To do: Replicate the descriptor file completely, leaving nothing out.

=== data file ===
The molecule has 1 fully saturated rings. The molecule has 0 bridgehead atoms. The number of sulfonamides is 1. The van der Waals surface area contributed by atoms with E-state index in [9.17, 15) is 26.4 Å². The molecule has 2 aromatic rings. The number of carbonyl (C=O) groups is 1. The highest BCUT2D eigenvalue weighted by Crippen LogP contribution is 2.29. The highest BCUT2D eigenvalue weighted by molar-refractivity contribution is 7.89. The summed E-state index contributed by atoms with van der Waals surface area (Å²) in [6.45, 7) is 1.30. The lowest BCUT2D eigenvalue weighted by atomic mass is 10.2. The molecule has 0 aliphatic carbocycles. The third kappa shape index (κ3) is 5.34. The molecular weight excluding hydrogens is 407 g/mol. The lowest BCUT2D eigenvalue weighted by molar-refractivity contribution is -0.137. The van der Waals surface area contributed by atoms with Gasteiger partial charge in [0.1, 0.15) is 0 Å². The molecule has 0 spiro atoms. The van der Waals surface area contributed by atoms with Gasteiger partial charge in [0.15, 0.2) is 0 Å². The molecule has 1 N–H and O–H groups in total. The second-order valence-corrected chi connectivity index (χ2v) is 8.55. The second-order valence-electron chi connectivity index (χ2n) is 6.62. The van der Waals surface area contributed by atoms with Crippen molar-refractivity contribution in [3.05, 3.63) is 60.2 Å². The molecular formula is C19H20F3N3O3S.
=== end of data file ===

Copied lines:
The molecule has 1 fully saturated rings. The molecule has 0 bridgehead atoms. The number of sulfonamides is 1. The van der Waals surface area contributed by atoms with E-state index in [9.17, 15) is 26.4 Å². The molecule has 2 aromatic rings. The number of carbonyl (C=O) groups is 1. The highest BCUT2D eigenvalue weighted by Crippen LogP contribution is 2.29. The highest BCUT2D eigenvalue weighted by molar-refractivity contribution is 7.89. The summed E-state index contributed by atoms with van der Waals surface area (Å²) in [6.45, 7) is 1.30. The lowest BCUT2D eigenvalue weighted by atomic mass is 10.2. The molecule has 0 aliphatic carbocycles. The third kappa shape index (κ3) is 5.34. The molecular weight excluding hydrogens is 407 g/mol. The lowest BCUT2D eigenvalue weighted by molar-refractivity contribution is -0.137. The van der Waals surface area contributed by atoms with Gasteiger partial charge in [0.1, 0.15) is 0 Å². The molecule has 0 spiro atoms. The van der Waals surface area contributed by atoms with Gasteiger partial charge in [0.15, 0.2) is 0 Å². The molecule has 1 N–H and O–H groups in total. The second-order valence-corrected chi connectivity index (χ2v) is 8.55. The second-order valence-electron chi connectivity index (χ2n) is 6.62. The van der Waals surface area contributed by atoms with Crippen molar-refractivity contribution in [3.05, 3.63) is 60.2 Å². The molecular formula is C19H20F3N3O3S.